It has consisted of two principle acts.  The Reformation carried
republicanism into religion: our own Revolution into legislation.
The two movements were parts of one whole; and, to get at the
principles at bottom, either will serve for both, as well as for what
may remain for finishing the work begun.

The Reformation having been conducted by theologians, it was natural
that disproportionate importance should have been attached to
theological niceties.  So far as Luther was right in regarding the
doctrine of justification by faith only as the great article at issue,
it must have been, because the opposite doctrine favored the conceit of
a mysterious mediating power vested in a priesthood--a conceit so
favorable to the aggrandizement of the order thus distinguished.  But
considered as a _politic_ movement--as an advance in rightly adjusting
the social relations--the Reformation aimed principally at that ill
arrangement, by which the authorized expounders of the law divine found
their account, in involving that law in a glorious uncertainty, and
entrapping people in a frequent violation thereof.  Considered as a
politic institution, Protestantism differs essentially from Popery, in
that it makes more of prevention than of remedy; gives the ministry its
best flourish, in the best welfare of the whole body; and pays for
spiritual health, rather than for spiritual sickness.  If all
Protestants do not consistently so, the fact accords with the dim
understanding, on both sides, of the essential points contested.

This dim understanding further appears, in that after all the political
discussion which has been, the success of republican institutions is
still appealed to, as vindicating the reign of justice and benevolence
in the public mind; mankind have within so much of the divine, are so
self-disposed to do right, that they do not need much control, but may
pretty safely be left to their own guidance.  Nor is it left to the
mere demagogue to talk thus.

Doubtful it may be, whether it should be called dimness of
understanding, or rather perverse ingenuity, that men reason thus, when
the facts are: So general is the disposition to abuse power, that
wherever it is accumulated, it will surely be abused; accordingly it
must be distributed as equally as possible.  If government be made the
business of one part of the community--one tenth, or one hundredth, or
one thousandth--that part will inevitably exalt self, at the cost of
the others.  So strong is self-love, turned towards temporal interests,
so acute to discern what tends to the one desired end, and so sure to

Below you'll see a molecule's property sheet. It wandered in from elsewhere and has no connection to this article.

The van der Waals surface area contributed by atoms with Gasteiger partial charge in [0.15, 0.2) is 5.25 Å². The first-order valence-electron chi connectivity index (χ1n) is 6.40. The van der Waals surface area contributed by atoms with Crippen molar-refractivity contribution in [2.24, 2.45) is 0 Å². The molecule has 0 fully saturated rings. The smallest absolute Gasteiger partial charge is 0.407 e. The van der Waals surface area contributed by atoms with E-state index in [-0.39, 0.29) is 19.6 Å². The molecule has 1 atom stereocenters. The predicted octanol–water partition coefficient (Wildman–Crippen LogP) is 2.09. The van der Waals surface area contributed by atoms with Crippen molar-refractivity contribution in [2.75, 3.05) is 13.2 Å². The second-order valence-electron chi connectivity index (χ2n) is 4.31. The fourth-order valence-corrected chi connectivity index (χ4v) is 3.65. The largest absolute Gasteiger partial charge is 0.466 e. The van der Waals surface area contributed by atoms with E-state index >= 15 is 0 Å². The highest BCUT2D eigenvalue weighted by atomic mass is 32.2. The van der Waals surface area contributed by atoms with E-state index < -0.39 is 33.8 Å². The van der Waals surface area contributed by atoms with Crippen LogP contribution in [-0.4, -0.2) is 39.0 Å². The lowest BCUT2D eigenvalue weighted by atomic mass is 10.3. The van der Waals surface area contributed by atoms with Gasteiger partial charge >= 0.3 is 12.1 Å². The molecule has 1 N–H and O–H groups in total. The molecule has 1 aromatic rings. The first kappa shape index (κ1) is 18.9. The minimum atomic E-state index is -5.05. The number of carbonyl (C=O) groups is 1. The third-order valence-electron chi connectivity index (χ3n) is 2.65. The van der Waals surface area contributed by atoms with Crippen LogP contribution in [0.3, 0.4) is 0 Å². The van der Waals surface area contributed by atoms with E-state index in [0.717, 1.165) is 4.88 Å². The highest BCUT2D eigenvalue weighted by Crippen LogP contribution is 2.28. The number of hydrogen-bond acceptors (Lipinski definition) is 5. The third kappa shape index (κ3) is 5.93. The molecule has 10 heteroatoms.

bend every thing that way, that men's temporal interests are pretty
safe in their own hands, and safe no where else.  Now the legitimate
end of civil government being, to secure the temporal welfare of _all_,
_all_ must have a share in it, or the excluded portions must find their
rights neglected.

It may have favored the common mistake, that the leaders in successful
republican movements have so often shown a heroic self-devotion and
disinterestedness--men like Luther, and Washington.  But these are the
exceptions, the rare gems of humanity.  If they were the fair
specimens, their work would never have been needed.  Then we might
leave to a class the regulation, whether of our spirituals or
temporals, with the like advantage, that we leave the making of our
watches or our shoes to their respective trades.  But the indistinct
apprehension, why the advantages of the division of labor fail in the
matter of government, accords well with the observation, that
republican principles make slow progress in the world, are held in
gross inconsistencies; and the most zealous assertors thereof in one
department, are oft found most strenuously opposed in others.

It is thus that we are so slow to conform to one rule, our arrangements
for spiritual instruction; for preserving health; for preventing crime;
for cheaply, expeditiously, and satisfactorily settling disputed
claims; for furnishing the whole people with instruction in their
rights, interests, and duties; as well as that thorough cultivation of
the whole man, which the full success of republicanism requires.




Part III.

Welfare as Dependent on Philosophy.


But the whole office of Policy, in arranging the social relations,
supposes the prevalence of an ill-informed and misdirected self-love.
And, accordingly, the second way of attempting the promotion of general
welfare is, to convey and impress just estimates of its constituents.
Such is the office of Philosophy: the study of the truly wise man-wise
for the present life--still leaving out man's hold on a future, and his
relations to his Maker.  What would such an one pursue; as life's chief
ends--covet, as life's best goods?

We still suppose self-love to be as really as ever the main-spring
to human conduct; but that self-love enlightened, regulated, refine--
choosing first the goods which satisfy the nobler parts of man's
nature, and on a liberal estimate of the ties which bind society